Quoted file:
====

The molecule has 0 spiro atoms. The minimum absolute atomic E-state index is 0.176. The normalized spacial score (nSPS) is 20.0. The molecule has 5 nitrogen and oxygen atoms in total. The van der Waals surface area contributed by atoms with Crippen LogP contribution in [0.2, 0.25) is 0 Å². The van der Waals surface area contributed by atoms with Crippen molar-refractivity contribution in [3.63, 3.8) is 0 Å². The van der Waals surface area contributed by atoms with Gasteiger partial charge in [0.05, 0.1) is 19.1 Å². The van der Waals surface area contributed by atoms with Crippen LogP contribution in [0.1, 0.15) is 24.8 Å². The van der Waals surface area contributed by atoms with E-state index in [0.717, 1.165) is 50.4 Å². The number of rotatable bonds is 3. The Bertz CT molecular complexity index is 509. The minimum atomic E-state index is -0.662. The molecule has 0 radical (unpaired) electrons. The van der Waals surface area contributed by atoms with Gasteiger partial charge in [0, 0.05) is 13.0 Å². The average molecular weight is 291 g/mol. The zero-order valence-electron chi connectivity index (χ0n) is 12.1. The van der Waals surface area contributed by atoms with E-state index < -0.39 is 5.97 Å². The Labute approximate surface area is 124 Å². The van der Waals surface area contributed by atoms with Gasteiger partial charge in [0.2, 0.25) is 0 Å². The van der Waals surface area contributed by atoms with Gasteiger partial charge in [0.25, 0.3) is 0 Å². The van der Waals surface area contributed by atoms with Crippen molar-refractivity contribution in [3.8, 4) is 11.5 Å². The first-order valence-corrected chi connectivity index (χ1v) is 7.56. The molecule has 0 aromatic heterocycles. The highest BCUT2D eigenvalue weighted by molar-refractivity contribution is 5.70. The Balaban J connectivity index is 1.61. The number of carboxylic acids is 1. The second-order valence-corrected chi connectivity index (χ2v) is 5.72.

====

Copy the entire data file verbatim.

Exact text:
The molecule has 0 spiro atoms. The minimum absolute atomic E-state index is 0.176. The normalized spacial score (nSPS) is 20.0. The molecule has 5 nitrogen and oxygen atoms in total. The van der Waals surface area contributed by atoms with Crippen LogP contribution in [0.2, 0.25) is 0 Å². The van der Waals surface area contributed by atoms with Crippen molar-refractivity contribution in [3.63, 3.8) is 0 Å². The van der Waals surface area contributed by atoms with Gasteiger partial charge in [0.05, 0.1) is 19.1 Å². The van der Waals surface area contributed by atoms with Crippen LogP contribution in [0.1, 0.15) is 24.8 Å². The van der Waals surface area contributed by atoms with E-state index in [0.717, 1.165) is 50.4 Å². The number of rotatable bonds is 3. The Bertz CT molecular complexity index is 509. The minimum atomic E-state index is -0.662. The molecule has 0 radical (unpaired) electrons. The van der Waals surface area contributed by atoms with Gasteiger partial charge in [0, 0.05) is 13.0 Å². The average molecular weight is 291 g/mol. The zero-order valence-electron chi connectivity index (χ0n) is 12.1. The van der Waals surface area contributed by atoms with E-state index < -0.39 is 5.97 Å². The Labute approximate surface area is 124 Å². The van der Waals surface area contributed by atoms with Gasteiger partial charge in [0.2, 0.25) is 0 Å². The van der Waals surface area contributed by atoms with Gasteiger partial charge in [0.25, 0.3) is 0 Å². The van der Waals surface area contributed by atoms with Crippen molar-refractivity contribution in [3.8, 4) is 11.5 Å². The first-order valence-corrected chi connectivity index (χ1v) is 7.56. The molecule has 0 aromatic heterocycles. The highest BCUT2D eigenvalue weighted by molar-refractivity contribution is 5.70. The Balaban J connectivity index is 1.61. The number of carboxylic acids is 1. The second-order valence-corrected chi connectivity index (χ2v) is 5.72.